The estimates of SCD births and available mortality rates were used to develop a prevalent SCD population. United States mortality and cause of death statistics for 2007 to 2016 were downloaded from the CDC Wide-ranging Online Data for Epidemiologic Research (WONDER) website using the MCOD files,24 which include information on age at death, race, ethnicity, sex, and cause of death (up to 20 causes listed). An SCD cause of death was defined as any International Statistical Classification of Disease, Tenth Revision code D57.0 to D57.8 (excluding D57.3, sickle cell trait) reported anywhere in the death certificate. These codes have been used and validated in other studies,11,17 including the source of the death rates for the model.12 Because the probability of death is the ratio of observed deaths to the number of individuals at risk for death, we calculated the number at risk (prevalence) when deaths and probabilities were known. Therefore, the number of deaths from US mortality statistics, corrected for underreporting,12 was combined with age-specific death probabilities to calculate the expected SCD prevalence.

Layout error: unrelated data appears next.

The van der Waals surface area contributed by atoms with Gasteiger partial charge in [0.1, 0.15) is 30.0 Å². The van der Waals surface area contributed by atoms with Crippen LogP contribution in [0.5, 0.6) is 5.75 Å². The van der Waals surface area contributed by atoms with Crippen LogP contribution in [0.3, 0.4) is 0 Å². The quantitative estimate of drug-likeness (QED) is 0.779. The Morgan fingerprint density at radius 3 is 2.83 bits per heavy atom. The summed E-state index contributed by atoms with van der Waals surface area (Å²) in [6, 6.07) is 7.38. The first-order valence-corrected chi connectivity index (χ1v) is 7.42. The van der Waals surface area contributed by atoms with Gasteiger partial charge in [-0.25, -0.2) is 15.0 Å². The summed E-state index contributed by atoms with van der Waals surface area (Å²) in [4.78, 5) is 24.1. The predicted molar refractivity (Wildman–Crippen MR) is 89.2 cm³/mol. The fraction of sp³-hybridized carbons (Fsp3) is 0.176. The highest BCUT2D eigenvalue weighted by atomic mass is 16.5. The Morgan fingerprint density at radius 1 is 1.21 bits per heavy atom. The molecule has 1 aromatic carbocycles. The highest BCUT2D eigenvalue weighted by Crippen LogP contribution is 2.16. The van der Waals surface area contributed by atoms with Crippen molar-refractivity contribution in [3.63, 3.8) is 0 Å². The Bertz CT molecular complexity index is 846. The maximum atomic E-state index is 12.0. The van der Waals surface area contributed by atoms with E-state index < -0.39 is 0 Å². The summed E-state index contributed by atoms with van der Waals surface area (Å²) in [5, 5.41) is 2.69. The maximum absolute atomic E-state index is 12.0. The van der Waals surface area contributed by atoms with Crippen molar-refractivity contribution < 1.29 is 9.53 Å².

To quantify the morbidity outcome of SCD, patient-reported assessment of the effect of pain was linked to health utility values derived from the Euroqual-5 Dimensions (EQ-5D) (EuroQol Research Foundation) from 3 SCD studies that reported on pain using visual analog scales.25,27,28 We used the published polynomial fit equation to connect the pain visual analog scale with the EQ-5D25 to estimate the EQ-5D utility scores to be used in the model for the SCD population. The model compares SCD results with US normative data for the EQ-5D as reported by Fryback et al26 applied to the non-SCD population. eTable 2a in the Supplement reports the data inputs for the EQ-5D for adults and children/adolescents used in our model (mean values) and the corresponding visual analog scale pain values that were derived from the Anie et al25 study. eTable 2b in the Supplement summarizes the normative data inputs for the US population.26